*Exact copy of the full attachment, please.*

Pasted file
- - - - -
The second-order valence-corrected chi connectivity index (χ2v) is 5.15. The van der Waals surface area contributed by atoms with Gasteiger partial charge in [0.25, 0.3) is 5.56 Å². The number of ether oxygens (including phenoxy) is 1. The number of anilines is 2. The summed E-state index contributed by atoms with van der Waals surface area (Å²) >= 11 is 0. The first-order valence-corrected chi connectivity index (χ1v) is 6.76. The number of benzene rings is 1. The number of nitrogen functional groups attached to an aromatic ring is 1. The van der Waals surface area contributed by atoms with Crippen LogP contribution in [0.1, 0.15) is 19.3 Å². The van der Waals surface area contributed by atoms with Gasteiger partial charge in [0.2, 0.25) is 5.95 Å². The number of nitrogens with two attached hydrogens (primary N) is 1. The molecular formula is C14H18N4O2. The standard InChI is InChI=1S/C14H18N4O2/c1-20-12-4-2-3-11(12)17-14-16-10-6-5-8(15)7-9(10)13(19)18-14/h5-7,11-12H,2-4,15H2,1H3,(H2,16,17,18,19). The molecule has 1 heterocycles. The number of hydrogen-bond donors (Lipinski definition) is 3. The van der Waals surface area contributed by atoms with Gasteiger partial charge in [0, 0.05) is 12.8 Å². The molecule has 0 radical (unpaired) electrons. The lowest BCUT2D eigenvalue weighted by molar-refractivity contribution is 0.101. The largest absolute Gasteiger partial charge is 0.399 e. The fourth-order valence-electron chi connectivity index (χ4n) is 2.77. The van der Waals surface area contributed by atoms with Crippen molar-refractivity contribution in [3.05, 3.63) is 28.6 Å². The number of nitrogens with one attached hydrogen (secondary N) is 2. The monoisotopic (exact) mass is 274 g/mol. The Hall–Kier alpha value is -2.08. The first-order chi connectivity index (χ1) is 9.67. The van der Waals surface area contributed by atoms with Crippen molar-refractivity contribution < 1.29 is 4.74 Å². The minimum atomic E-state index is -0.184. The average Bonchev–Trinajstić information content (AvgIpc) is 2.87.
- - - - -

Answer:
The second-order valence-corrected chi connectivity index (χ2v) is 5.15. The van der Waals surface area contributed by atoms with Gasteiger partial charge in [0.25, 0.3) is 5.56 Å². The number of ether oxygens (including phenoxy) is 1. The number of anilines is 2. The summed E-state index contributed by atoms with van der Waals surface area (Å²) >= 11 is 0. The first-order valence-corrected chi connectivity index (χ1v) is 6.76. The number of benzene rings is 1. The number of nitrogen functional groups attached to an aromatic ring is 1. The van der Waals surface area contributed by atoms with Crippen LogP contribution in [0.1, 0.15) is 19.3 Å². The van der Waals surface area contributed by atoms with Gasteiger partial charge in [0.2, 0.25) is 5.95 Å². The number of nitrogens with two attached hydrogens (primary N) is 1. The molecular formula is C14H18N4O2. The standard InChI is InChI=1S/C14H18N4O2/c1-20-12-4-2-3-11(12)17-14-16-10-6-5-8(15)7-9(10)13(19)18-14/h5-7,11-12H,2-4,15H2,1H3,(H2,16,17,18,19). The molecule has 1 heterocycles. The number of hydrogen-bond donors (Lipinski definition) is 3. The van der Waals surface area contributed by atoms with Gasteiger partial charge in [0, 0.05) is 12.8 Å². The molecule has 0 radical (unpaired) electrons. The lowest BCUT2D eigenvalue weighted by molar-refractivity contribution is 0.101. The largest absolute Gasteiger partial charge is 0.399 e. The fourth-order valence-electron chi connectivity index (χ4n) is 2.77. The van der Waals surface area contributed by atoms with Crippen molar-refractivity contribution in [3.05, 3.63) is 28.6 Å². The number of nitrogens with one attached hydrogen (secondary N) is 2. The monoisotopic (exact) mass is 274 g/mol. The Hall–Kier alpha value is -2.08. The first-order chi connectivity index (χ1) is 9.67. The van der Waals surface area contributed by atoms with Crippen molar-refractivity contribution < 1.29 is 4.74 Å². The minimum atomic E-state index is -0.184. The average Bonchev–Trinajstić information content (AvgIpc) is 2.87.